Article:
Archive for the 'Betting' Category


Is PaddyPower right not to pay out now on these “2020 or later” bets?

Wednesday, January 22nd, 2020

Quite often punters contact me about disputes they are having with bookies and this is a case where I think the bookie, PaddyPower is wrong. The bets the punter made were:

  • When will Donald Trump cease to be POTUS? ‘2020 or later’
  • When will the next IndyRef take place (in Scotland)? 2020 or later’.
  • When will alien existence be proven? ‘2020 or later’.

In all 3 cases he expected PaddyPower to pay out after New Year’s Day. It is now 2020 and the events set out in the bets have not happened. After giving PP more than a fortnight he queried via Live Chat and was told that they won’t settle because the bet says ‘2020 or later’ and the event hasn’t happened at all yet so the bet hasn’t won.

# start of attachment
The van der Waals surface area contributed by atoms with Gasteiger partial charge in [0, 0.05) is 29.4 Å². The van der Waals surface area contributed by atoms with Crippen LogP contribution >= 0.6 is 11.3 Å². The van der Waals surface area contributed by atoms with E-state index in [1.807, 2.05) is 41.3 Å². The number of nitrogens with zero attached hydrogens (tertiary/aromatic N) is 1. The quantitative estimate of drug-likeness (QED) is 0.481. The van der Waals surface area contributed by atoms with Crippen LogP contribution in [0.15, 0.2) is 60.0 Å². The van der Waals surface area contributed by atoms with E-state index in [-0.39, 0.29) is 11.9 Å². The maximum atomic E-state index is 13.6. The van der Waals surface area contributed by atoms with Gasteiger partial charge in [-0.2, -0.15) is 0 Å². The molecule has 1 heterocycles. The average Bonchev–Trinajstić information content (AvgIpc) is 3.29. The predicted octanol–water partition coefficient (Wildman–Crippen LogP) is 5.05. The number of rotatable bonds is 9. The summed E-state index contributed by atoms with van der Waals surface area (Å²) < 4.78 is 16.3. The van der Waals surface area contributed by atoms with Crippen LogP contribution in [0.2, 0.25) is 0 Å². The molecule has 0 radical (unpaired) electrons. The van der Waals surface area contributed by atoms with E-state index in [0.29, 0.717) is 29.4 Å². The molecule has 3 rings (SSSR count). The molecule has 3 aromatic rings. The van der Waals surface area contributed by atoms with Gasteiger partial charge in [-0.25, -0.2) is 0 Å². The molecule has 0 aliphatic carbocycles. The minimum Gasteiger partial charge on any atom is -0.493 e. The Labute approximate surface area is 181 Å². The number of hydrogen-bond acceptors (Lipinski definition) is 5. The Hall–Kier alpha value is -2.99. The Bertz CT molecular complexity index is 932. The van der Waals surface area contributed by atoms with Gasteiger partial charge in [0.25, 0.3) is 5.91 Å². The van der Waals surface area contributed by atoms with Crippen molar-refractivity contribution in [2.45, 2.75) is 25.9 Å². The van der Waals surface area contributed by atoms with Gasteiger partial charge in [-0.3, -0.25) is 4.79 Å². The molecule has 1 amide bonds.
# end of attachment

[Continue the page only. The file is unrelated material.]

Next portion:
I totally agree with his contention that this is unfair and the bet may never settle with this interpretation, and basically that in context the bet clearly implied it was ‘Not before 2020’. He’s now escalated this to the Escalation Team at PaddyPower, the step before IBAS – the external arbitration scheme.

I’ve long since stopped betting with PaddyPower after an argument over how a bet should be settled. It appears that too often the firm is putting up betting markets with the intention of generating media coverage rather than betting.

I’ll report back if I get news of any development here.

Mike Smithson


Looking at when Boris Johnson’s tenure as Conservative Party leader will end

Sunday, January 12th, 2020
Boris Johnson exit date market on Betfair as at 8pm on 11th of January 2020.

Recent history suggests Boris Johnson will not see out a full term.

It seems churlish to be talking about Boris Johnson’s exit date a month after he won a majority of 80 but two out of the last three Conservative leaders to win a majority didn’t see out a full term (and the third one was said to be in office but not power leading to a devastating defeat for the Conservative Party at the next election) so winning a majority for the Conservative party doesn’t ensure political longevity.